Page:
Chief Information Officers are finding it easier to retain and recruit IT professionals, according to a recent poll by CIO and Deutsche Banc Alex.Brown. Some point to the thousands of tech workers pink-slipped by technology companies. Others look to failed dotcoms.
For whatever reason, the main point is this: The influx of available workers is temporary, and the quality of the available talent pool is not exactly desirable.
Last year, the Information Technology Association of America (www.itaa.org) estimated that the U.S. economy created 900,000 new jobs needing tech skills. Of those, 425,000 jobs went vacant, and no amount of fired technology workers, dotcom workers or H1-B visa carriers is going to fill that vacuum–even if the economy continues to languish in its economic fog.
What really worries me is a report from the Computing Research Association. The CRA stated that colleges and universities face a shortage of applicants for faculty positions in computer science and IT because too few students are graduating with doctoral degrees in those fields.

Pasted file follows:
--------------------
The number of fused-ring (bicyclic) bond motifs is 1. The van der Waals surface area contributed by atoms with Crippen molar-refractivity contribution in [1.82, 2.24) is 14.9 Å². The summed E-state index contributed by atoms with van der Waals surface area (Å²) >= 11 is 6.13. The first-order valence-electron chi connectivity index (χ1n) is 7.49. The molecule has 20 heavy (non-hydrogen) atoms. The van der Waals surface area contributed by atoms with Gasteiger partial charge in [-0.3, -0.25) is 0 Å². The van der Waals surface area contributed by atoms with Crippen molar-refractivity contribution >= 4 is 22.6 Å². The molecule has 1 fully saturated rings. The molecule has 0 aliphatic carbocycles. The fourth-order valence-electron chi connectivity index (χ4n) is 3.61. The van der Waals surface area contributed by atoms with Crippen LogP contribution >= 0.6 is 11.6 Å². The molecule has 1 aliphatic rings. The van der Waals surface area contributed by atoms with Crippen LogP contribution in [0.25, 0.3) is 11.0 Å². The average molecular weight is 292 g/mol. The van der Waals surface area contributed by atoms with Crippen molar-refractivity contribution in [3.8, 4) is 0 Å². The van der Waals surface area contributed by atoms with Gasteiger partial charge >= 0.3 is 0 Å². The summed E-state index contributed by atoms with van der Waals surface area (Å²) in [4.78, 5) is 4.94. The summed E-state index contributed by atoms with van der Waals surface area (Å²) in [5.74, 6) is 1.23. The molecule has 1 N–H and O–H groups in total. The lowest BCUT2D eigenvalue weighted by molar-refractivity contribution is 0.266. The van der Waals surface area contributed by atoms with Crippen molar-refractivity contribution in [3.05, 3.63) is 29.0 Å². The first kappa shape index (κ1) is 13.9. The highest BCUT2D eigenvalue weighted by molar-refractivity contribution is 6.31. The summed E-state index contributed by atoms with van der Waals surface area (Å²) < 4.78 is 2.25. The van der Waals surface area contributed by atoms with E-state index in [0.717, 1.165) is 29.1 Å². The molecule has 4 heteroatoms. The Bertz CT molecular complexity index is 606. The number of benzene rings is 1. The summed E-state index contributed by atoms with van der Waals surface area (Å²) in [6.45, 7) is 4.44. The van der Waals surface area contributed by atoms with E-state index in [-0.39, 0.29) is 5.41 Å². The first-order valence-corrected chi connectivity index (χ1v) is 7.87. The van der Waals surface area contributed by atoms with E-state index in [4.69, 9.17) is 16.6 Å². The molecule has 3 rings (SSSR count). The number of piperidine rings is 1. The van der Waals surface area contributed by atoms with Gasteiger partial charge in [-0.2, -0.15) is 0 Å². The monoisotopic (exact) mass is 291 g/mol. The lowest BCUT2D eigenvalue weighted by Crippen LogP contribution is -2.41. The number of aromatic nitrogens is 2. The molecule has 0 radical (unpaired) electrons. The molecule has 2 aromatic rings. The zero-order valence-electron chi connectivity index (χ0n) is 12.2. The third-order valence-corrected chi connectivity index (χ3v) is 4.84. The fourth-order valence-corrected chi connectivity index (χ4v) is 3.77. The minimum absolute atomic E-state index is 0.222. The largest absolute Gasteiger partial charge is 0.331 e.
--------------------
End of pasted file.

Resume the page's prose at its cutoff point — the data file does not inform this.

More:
According to the report, 880 IT and computer science doctoral degrees were awarded by colleges and universities in the United States in 2000, the lowest number since 1990. The culprit? Undergrad and master’s degree candidates in those programs realize that they do not need to complete a PhD to get a good-paying, nonacademic job.
All the while, America’s community colleges, four-year colleges and universities face soaring undergraduate enrollments in computer science and IT. Moreover, according to a review I chaired for the Board of Higher Education in Massachusetts, these undergraduates are often walking into classrooms with teachers not schooled in the new technologies. “We will get to XML in May, maybe,” encapsulates sentiments we heard among tenured computer department faculty during the review.
Not having enough technology workers in the workforce is not the most serious threat facing the long-term continued prosperity of American businesses around the world. Not having enough qualified computer science and IT in higher education classrooms is.
Our country must fix this systemic problem with systemic solutions. Business leaders, CIOs and government can no longer sit on the sidelines of this critical academic playing field. What can you do to help solve this problem? Willing to lend your brightest tech workers to academia in an “adjunct professor, Peace Corps” effort? Got an idea? Send it along. We are all in this boat together.